Most cognitive distortions are caused by an experience of an upsetting event in our lives and the wrong ways of thinking get reinforced, which primes us to dwell in negativity and feeling bad.

How do you fix cognitive distortions?

Here are some ways you can fix your cognitive distortions:

Recognize and isolate the thought you think is the problem
Learn to notice your emotions and separate them from thoughts
Write the thought and emotion down
Try to measure the distress you feel at the thought. 
Think about the reasonability of this thought
Think about what cognitive distortion it may be
Write down a reasonable thought that could fit in place of the unreasonable one
Reevaluate your distress and repeat the process till you are able to find a thinking pattern that causes the least distress.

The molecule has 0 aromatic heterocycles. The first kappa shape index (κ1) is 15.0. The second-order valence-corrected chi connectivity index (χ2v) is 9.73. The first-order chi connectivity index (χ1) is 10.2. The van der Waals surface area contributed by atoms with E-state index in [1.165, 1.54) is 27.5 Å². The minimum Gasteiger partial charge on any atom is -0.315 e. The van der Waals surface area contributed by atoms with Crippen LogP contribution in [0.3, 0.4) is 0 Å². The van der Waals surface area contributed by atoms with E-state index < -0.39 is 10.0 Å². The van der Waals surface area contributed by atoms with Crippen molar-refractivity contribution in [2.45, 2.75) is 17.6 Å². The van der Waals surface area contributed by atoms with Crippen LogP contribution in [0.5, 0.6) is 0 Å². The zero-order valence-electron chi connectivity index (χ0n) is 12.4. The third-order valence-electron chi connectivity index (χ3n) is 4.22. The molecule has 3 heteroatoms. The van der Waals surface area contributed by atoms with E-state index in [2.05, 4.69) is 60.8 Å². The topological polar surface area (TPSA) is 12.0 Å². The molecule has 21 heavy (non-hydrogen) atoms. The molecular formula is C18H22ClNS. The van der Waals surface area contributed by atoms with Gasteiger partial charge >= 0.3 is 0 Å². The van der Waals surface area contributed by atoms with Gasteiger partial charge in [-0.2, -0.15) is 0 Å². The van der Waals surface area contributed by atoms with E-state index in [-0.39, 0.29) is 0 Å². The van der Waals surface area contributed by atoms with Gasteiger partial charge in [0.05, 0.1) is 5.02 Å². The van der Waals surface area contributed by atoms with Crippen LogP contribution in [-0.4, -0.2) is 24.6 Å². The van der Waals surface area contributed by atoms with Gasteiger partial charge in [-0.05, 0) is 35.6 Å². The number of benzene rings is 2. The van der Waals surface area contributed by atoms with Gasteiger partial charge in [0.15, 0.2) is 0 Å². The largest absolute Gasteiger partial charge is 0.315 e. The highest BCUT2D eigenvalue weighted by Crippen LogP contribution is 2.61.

Is cognitive distortion a mental illness?

No, cognitive distortion is not by itself a mental illness, but they underlie a lot of mental illnesses, primarily anxiety and depression.

Cognitive distortions cause bad thoughts that cause bad emotions, which means that they can lead to some pervasive mental health issues and these may often need the intervention of professionals if they go too far.

Citations

https://psychcentral.com/lib/15-common-cognitive-distortions/

https://www.therapistaid.com/worksheets/cognitive-distortions.pdf

https://positivepsychology.com/cognitive-distortions/

Divya is currently a Clinical Psychology Trainee in a Master of Philosophy program and holds a Master’s in clinical psychology. She has a special interest in Personality studies and disorders, having researched the subject before, and Neuropsychology; with an additional interest being Mood disorders. She likes to write about Psychiatric issues, having worked in multiple specialty setups during her time as a clinical psychology student, and in her free time she likes to cook and read.